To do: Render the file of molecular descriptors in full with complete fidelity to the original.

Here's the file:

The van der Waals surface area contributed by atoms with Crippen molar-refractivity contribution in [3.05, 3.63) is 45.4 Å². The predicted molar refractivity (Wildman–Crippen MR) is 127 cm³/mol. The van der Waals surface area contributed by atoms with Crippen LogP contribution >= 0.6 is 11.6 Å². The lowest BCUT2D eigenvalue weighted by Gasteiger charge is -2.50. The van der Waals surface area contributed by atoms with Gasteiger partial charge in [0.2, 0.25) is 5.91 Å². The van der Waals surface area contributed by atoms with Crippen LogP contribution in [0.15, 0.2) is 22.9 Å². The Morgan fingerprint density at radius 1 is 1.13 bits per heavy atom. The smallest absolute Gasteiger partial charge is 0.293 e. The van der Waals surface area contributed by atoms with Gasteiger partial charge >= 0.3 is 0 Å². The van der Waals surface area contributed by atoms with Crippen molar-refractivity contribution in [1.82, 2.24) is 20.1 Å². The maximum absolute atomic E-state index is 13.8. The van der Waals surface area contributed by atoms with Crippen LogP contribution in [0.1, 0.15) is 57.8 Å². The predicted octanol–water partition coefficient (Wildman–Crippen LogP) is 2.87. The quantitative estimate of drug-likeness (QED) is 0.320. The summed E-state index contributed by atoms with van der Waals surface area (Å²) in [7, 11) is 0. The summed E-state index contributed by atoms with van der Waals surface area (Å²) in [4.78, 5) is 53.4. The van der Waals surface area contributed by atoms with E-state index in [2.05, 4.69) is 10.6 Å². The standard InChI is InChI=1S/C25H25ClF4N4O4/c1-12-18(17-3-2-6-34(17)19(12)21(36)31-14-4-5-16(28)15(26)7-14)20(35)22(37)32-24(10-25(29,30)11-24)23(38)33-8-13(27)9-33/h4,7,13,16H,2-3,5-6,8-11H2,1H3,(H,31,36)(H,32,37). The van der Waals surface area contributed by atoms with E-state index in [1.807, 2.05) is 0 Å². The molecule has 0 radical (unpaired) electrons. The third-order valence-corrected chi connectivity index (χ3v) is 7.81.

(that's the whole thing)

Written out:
The van der Waals surface area contributed by atoms with Crippen molar-refractivity contribution in [3.05, 3.63) is 45.4 Å². The predicted molar refractivity (Wildman–Crippen MR) is 127 cm³/mol. The van der Waals surface area contributed by atoms with Crippen LogP contribution >= 0.6 is 11.6 Å². The lowest BCUT2D eigenvalue weighted by Gasteiger charge is -2.50. The van der Waals surface area contributed by atoms with Gasteiger partial charge in [0.2, 0.25) is 5.91 Å². The van der Waals surface area contributed by atoms with Crippen LogP contribution in [0.15, 0.2) is 22.9 Å². The Morgan fingerprint density at radius 1 is 1.13 bits per heavy atom. The smallest absolute Gasteiger partial charge is 0.293 e. The van der Waals surface area contributed by atoms with Gasteiger partial charge >= 0.3 is 0 Å². The van der Waals surface area contributed by atoms with Crippen molar-refractivity contribution in [1.82, 2.24) is 20.1 Å². The maximum absolute atomic E-state index is 13.8. The van der Waals surface area contributed by atoms with Crippen LogP contribution in [0.1, 0.15) is 57.8 Å². The predicted octanol–water partition coefficient (Wildman–Crippen LogP) is 2.87. The quantitative estimate of drug-likeness (QED) is 0.320. The summed E-state index contributed by atoms with van der Waals surface area (Å²) in [7, 11) is 0. The summed E-state index contributed by atoms with van der Waals surface area (Å²) in [4.78, 5) is 53.4. The van der Waals surface area contributed by atoms with E-state index in [2.05, 4.69) is 10.6 Å². The standard InChI is InChI=1S/C25H25ClF4N4O4/c1-12-18(17-3-2-6-34(17)19(12)21(36)31-14-4-5-16(28)15(26)7-14)20(35)22(37)32-24(10-25(29,30)11-24)23(38)33-8-13(27)9-33/h4,7,13,16H,2-3,5-6,8-11H2,1H3,(H,31,36)(H,32,37). The van der Waals surface area contributed by atoms with E-state index in [1.807, 2.05) is 0 Å². The molecule has 0 radical (unpaired) electrons. The third-order valence-corrected chi connectivity index (χ3v) is 7.81.